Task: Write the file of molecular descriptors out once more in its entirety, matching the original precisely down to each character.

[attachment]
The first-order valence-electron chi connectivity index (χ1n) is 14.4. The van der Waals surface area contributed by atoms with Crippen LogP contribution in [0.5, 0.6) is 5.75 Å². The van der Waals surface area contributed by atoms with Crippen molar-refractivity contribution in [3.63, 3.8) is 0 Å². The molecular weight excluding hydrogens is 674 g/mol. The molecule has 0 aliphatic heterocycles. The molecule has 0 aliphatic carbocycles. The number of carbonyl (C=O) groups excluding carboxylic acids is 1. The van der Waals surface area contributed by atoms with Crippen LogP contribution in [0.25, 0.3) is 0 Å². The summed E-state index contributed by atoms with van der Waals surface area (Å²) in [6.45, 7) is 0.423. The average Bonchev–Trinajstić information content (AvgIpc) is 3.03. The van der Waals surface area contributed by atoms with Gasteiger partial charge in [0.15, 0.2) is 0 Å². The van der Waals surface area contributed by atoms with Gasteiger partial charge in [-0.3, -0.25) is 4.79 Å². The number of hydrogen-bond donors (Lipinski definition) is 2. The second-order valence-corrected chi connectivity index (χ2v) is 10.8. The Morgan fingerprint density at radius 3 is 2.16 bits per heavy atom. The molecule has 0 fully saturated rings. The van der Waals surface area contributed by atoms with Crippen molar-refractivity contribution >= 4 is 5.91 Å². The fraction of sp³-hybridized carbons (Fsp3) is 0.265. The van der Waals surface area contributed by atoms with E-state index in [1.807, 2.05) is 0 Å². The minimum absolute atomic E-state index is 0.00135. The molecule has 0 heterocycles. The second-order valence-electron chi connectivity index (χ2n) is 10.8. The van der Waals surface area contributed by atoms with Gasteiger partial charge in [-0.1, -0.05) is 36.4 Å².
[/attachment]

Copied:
The first-order valence-electron chi connectivity index (χ1n) is 14.4. The van der Waals surface area contributed by atoms with Crippen LogP contribution in [0.5, 0.6) is 5.75 Å². The van der Waals surface area contributed by atoms with Crippen molar-refractivity contribution in [3.63, 3.8) is 0 Å². The molecular weight excluding hydrogens is 674 g/mol. The molecule has 0 aliphatic heterocycles. The molecule has 0 aliphatic carbocycles. The number of carbonyl (C=O) groups excluding carboxylic acids is 1. The van der Waals surface area contributed by atoms with Crippen LogP contribution in [0.25, 0.3) is 0 Å². The summed E-state index contributed by atoms with van der Waals surface area (Å²) in [6.45, 7) is 0.423. The average Bonchev–Trinajstić information content (AvgIpc) is 3.03. The van der Waals surface area contributed by atoms with Gasteiger partial charge in [0.15, 0.2) is 0 Å². The van der Waals surface area contributed by atoms with Gasteiger partial charge in [-0.3, -0.25) is 4.79 Å². The number of hydrogen-bond donors (Lipinski definition) is 2. The second-order valence-corrected chi connectivity index (χ2v) is 10.8. The Morgan fingerprint density at radius 3 is 2.16 bits per heavy atom. The molecule has 0 fully saturated rings. The van der Waals surface area contributed by atoms with Crippen molar-refractivity contribution >= 4 is 5.91 Å². The fraction of sp³-hybridized carbons (Fsp3) is 0.265. The van der Waals surface area contributed by atoms with E-state index in [1.807, 2.05) is 0 Å². The minimum absolute atomic E-state index is 0.00135. The molecule has 0 heterocycles. The second-order valence-electron chi connectivity index (χ2n) is 10.8. The van der Waals surface area contributed by atoms with Gasteiger partial charge in [-0.1, -0.05) is 36.4 Å².